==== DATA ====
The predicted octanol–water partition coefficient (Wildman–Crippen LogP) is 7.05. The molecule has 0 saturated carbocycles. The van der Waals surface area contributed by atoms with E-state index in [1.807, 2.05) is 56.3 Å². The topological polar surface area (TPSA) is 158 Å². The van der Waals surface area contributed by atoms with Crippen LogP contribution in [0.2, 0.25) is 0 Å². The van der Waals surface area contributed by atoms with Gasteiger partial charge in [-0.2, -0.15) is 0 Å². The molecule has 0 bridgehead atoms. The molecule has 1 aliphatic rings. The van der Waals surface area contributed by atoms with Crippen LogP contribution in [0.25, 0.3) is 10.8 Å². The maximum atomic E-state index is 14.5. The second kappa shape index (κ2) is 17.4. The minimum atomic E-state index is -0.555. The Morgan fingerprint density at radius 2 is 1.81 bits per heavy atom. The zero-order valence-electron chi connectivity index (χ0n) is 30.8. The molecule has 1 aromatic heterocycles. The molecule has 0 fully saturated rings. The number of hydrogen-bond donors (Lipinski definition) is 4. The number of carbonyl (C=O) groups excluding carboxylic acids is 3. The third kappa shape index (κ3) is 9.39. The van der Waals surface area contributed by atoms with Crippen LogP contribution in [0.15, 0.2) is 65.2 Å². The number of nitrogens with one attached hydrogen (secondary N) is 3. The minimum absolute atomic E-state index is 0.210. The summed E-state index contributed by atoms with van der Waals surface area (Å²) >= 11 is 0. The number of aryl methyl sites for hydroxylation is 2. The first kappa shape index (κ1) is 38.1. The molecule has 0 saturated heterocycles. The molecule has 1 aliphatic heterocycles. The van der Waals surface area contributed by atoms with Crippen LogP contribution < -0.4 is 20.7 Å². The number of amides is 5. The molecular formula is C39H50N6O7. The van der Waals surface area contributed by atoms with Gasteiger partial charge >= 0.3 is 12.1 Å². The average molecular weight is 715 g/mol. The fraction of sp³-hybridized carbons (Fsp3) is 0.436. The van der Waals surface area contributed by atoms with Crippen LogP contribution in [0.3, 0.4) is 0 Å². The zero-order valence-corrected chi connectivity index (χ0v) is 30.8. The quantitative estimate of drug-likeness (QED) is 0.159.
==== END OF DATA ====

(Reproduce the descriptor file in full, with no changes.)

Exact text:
The predicted octanol–water partition coefficient (Wildman–Crippen LogP) is 7.05. The molecule has 0 saturated carbocycles. The van der Waals surface area contributed by atoms with E-state index in [1.807, 2.05) is 56.3 Å². The topological polar surface area (TPSA) is 158 Å². The van der Waals surface area contributed by atoms with Crippen LogP contribution in [0.2, 0.25) is 0 Å². The van der Waals surface area contributed by atoms with Gasteiger partial charge in [-0.2, -0.15) is 0 Å². The molecule has 0 bridgehead atoms. The molecule has 1 aliphatic rings. The van der Waals surface area contributed by atoms with Crippen LogP contribution in [0.25, 0.3) is 10.8 Å². The maximum atomic E-state index is 14.5. The second kappa shape index (κ2) is 17.4. The minimum atomic E-state index is -0.555. The Morgan fingerprint density at radius 2 is 1.81 bits per heavy atom. The zero-order valence-electron chi connectivity index (χ0n) is 30.8. The molecule has 1 aromatic heterocycles. The molecule has 0 fully saturated rings. The number of hydrogen-bond donors (Lipinski definition) is 4. The number of carbonyl (C=O) groups excluding carboxylic acids is 3. The third kappa shape index (κ3) is 9.39. The van der Waals surface area contributed by atoms with Crippen LogP contribution in [0.15, 0.2) is 65.2 Å². The number of nitrogens with one attached hydrogen (secondary N) is 3. The minimum absolute atomic E-state index is 0.210. The summed E-state index contributed by atoms with van der Waals surface area (Å²) >= 11 is 0. The number of aryl methyl sites for hydroxylation is 2. The first kappa shape index (κ1) is 38.1. The molecule has 0 saturated heterocycles. The molecule has 1 aliphatic heterocycles. The van der Waals surface area contributed by atoms with Crippen LogP contribution < -0.4 is 20.7 Å². The number of amides is 5. The molecular formula is C39H50N6O7. The van der Waals surface area contributed by atoms with Gasteiger partial charge >= 0.3 is 12.1 Å². The average molecular weight is 715 g/mol. The fraction of sp³-hybridized carbons (Fsp3) is 0.436. The van der Waals surface area contributed by atoms with Crippen LogP contribution in [0.3, 0.4) is 0 Å². The zero-order valence-corrected chi connectivity index (χ0v) is 30.8. The quantitative estimate of drug-likeness (QED) is 0.159.